Circuits that are connected to outside world should be reasonably protected. Who knows when somebody just plugs in a different power adaptor (of course with twice the voltage and polarity in reverse). So how to account for this?
You can use a diode in series and zener diode (or better – a transient voltage suppressor) in parallel in combination with a fuse. But you can do it better. First, the diode in series can be replaced by P-channel MOSFET (Q1). Drain connected to input and source to output. Gate is connected to ground. The transistor appears to be reversed and it is. But on purpose. Suppose the voltage is reversed. Then, gate is on V+ so the transistor is closed. Its intrinsic diode is reverse biased so no current flows.
During normal operation, the current flows through its intrinsic diode but the gate, being grounded, has also lower voltage than the source so the transistor conducts in active mode. It is fully open and its resistance is the Rds(on) value. Which can be very low. In this way, the diode drop is eliminated and energy loss on transistor is negligible.
If you need to protect against voltages that are larger than the gate-source breakdown voltage (Vgs), then a voltage-limiting zener diode (D1) and a current-limiting resistor (R1) have to be added to the gate.
It is possible to automatically disconnect a circuit when the input voltage exceeds a predefined level. This is different from parallel transient voltage suppressor and fuse. Blow fuses have the obvious problem of being a one-time devices. PTC resettable fuses tend to be slow and they can conduct significant amount of current even in tripped state (to stay tripped, the fuse needs to maintain itself hot). You can use electronic fuses for overcurrent conditons though.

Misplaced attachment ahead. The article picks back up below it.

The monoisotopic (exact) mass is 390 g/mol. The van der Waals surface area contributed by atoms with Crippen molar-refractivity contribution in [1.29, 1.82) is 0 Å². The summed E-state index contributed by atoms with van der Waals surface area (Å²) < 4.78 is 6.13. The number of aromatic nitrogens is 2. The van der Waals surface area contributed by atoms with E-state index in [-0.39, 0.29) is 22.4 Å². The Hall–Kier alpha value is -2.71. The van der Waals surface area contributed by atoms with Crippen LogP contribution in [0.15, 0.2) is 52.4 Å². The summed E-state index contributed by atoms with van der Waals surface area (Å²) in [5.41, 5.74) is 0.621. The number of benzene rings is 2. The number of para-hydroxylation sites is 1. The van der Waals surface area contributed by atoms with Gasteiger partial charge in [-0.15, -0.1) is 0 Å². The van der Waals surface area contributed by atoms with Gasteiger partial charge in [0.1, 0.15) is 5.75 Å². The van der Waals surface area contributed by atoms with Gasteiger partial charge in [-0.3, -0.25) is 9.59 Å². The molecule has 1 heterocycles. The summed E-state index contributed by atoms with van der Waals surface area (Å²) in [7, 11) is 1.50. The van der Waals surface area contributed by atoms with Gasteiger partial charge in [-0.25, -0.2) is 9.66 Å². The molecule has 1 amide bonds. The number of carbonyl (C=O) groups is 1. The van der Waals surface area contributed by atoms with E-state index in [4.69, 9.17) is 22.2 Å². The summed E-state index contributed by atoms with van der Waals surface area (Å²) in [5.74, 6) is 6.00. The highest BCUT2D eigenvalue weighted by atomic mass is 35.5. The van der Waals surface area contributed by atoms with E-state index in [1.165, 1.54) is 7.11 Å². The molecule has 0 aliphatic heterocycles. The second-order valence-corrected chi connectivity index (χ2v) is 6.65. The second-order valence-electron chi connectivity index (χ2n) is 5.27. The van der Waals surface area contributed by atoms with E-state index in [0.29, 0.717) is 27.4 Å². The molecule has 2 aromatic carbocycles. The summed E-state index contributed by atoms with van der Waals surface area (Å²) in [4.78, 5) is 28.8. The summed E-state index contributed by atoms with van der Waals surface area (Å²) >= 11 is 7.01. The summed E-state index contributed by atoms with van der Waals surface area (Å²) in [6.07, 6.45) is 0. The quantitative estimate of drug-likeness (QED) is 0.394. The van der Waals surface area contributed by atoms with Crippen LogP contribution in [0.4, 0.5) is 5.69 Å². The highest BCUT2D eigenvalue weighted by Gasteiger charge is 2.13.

With just two P-MOSFETs and a few components, it is possible to automatically limit the input voltage. The principle is this: A zener diode (D2) is chosen with value slightly lower than the maximum allowed voltage on the output. Then, when the voltage is higher than the zener voltage, D2 starts conducting and voltage drops across resistor R2. This lowers the voltage on the gate of Q2, which will open, raising the voltage drop across R4. The gate of Q3 sees higher voltage and Q3 thus closes, disconnecting the protected circuit from excess voltage. All without tripping any fuses or causing excessive current flow. Neat! Because you can get P-MOSFET with very low Rds(on), the losses can be minimal.
Resistor R3 and two zeners, D3 and D4, are there for gate protection just like D1 and R1.